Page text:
David Leyonhjelm thanked the contribution of "young brown men" for their role in Australia's workforce.
Liberal Democrats Senator David Leyonhjelm has thanked "young brown men" for their contribution to Australia's workforce, in a speech that has been labelled "condescending".
Senator Leyonhjelm paid tribute to young migrants, from the subcontinent and the Middle East, for "turning up their sleeves" at jobs "many other Aussies would turn up their noses at".
"Let me say thank you to Australia's young brown men," Senator Leyonhjelm said.
"They drive me in their Ubers and taxis. They deliver my online purchases, my groceries and my pizza. And they serve me at my local 7-Eleven, at my local service station, and my local restaurants.
"Many of these young brown men have only been in Australia for a decade or so, and they are giving it go, just like previous generations of young migrants."
The controversial figure, who was most recently embroiled in a war of words with Greens Senator Sarah Hanson-Young after telling her to "stop shagging men", then went on to say up to 40 per cent of recent immigrants settling in Australia were over-qualified for their job.
Mr Leyonhjelm said Australia was not taking advantage of the talent pool of its "young brown men", likely due to racial discrimination in the workforce.
"Australia may be squandering the talent pool of its young brown men and women," he told the Senate.
He finished the speech praising the hard work of "young brown men and women" for "changing the complexion of Australia for the better."
But the speech was labelled "condescending" by Greens Senator Greens Senator Mehreen Faruqi.
"I would like to give Senator Leyonhjelm the benefit of the doubt in being sincere about his concern about migrants but condescending speeches don't help," the senator, who migrated to Australia from Pakistan in 1992, told SBS News.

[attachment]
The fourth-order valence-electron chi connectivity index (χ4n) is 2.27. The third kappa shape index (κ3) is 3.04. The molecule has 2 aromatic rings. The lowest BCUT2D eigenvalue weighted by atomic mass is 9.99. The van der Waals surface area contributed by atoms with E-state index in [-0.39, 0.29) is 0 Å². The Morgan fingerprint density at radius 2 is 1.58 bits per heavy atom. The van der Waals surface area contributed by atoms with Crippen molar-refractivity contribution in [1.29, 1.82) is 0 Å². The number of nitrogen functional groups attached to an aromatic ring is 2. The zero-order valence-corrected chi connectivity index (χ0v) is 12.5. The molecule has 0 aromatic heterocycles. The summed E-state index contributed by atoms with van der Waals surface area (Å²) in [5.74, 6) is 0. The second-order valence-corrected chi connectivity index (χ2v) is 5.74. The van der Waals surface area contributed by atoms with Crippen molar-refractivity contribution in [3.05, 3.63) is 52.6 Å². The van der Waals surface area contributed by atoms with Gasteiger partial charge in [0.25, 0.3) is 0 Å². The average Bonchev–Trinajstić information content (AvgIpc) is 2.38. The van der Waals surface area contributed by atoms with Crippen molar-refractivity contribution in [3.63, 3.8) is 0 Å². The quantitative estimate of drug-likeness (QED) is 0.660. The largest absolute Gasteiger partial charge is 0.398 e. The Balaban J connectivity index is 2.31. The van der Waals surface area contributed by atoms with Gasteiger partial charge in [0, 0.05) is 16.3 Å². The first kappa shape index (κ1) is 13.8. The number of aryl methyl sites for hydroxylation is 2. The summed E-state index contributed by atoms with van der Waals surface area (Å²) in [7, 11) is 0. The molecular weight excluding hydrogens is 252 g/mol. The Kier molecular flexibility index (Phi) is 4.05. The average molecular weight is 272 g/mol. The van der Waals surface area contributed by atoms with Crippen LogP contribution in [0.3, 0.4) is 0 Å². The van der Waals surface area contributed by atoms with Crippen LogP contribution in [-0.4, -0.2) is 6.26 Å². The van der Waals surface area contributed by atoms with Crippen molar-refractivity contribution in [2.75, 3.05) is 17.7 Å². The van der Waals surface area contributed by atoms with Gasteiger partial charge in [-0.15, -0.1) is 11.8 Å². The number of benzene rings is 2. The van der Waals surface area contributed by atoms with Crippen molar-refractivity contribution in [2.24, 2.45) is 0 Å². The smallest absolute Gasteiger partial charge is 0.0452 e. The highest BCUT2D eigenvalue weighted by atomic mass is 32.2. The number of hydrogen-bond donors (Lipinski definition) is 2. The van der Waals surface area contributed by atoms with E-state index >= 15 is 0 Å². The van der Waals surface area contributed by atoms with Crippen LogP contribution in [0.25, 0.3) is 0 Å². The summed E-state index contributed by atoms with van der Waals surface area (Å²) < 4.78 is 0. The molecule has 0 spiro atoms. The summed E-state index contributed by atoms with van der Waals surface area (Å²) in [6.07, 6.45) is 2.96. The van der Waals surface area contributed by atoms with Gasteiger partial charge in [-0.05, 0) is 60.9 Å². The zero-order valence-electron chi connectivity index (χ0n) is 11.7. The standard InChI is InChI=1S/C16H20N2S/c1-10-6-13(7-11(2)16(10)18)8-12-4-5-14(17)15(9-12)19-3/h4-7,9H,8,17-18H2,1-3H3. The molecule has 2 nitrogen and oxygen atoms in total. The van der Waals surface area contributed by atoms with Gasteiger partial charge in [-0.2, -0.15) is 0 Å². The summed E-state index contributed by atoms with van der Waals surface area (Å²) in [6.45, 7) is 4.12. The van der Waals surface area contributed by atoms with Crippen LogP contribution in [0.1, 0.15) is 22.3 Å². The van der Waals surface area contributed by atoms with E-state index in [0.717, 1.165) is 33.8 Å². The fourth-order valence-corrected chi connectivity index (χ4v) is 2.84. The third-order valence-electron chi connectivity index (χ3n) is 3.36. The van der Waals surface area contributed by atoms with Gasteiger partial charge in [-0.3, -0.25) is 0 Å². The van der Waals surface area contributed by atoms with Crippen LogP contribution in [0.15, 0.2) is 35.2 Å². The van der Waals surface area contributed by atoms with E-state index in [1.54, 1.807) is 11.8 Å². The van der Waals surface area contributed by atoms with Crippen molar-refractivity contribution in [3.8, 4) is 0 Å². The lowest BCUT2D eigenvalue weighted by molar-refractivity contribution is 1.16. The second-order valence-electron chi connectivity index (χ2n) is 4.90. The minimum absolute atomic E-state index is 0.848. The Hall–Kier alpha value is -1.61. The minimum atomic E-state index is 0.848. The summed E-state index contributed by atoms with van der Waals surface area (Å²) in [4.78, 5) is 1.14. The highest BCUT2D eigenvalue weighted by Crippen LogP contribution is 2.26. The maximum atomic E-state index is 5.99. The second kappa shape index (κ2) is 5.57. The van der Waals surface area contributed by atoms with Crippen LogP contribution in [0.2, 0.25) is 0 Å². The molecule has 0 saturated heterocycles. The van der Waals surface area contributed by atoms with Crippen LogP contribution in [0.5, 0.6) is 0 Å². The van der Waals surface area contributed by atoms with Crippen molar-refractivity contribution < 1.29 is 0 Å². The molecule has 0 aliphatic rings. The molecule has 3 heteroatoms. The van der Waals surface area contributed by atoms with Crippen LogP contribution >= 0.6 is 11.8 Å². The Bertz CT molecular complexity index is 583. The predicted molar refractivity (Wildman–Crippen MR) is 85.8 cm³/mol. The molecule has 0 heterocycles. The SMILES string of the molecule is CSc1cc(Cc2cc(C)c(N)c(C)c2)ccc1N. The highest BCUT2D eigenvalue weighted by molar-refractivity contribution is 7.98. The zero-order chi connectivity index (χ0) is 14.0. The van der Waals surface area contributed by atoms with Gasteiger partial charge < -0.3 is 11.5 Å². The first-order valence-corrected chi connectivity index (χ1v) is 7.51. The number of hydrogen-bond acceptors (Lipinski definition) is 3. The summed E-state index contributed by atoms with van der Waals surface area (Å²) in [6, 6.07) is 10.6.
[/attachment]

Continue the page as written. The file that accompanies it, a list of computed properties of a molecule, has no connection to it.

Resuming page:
"Migrants aren't sitting here plugging away passively waiting for the world to change, we are actively challenging racism and demanding our rights.
"If he was really concerned about migrants he wouldn't have just voted to take away their social security safety net should they find themselves in hardship."
Democracy in Colour spokesman Tim Lo Surdo said that while migrants do often face workplace challenges, they are actively driving change in Australia.
"A third of Australia's temporary migrant workers are paid less than half the minimum wage. It is a crisis. But those same workers, they are fighting back," he said.
"These folks are leading the way. And to suggest that that work's not been happening, or that they need some sort of white saviour like Senator Leyonhjelm to swoop in and save the day, is not true. And it's very condescending, it's very patronising, and it makes invisible all of that work that is being done right now."
The speech follows previous calls from Mr Leyonhjelm for Australia to enforce an "entry fee" for migrants because they have not contributed to existing infrastructure.
It's not the first time the blunt speaking Liberal Democrat has attracted headlines. Earlier this year, he called then-PM Malcolm Turnbull a "pussy".
"This is about misandry. The prime minister should stop being such a pussy. This is about criticism of all men. It's just as bad as criticism of all women," he said in July.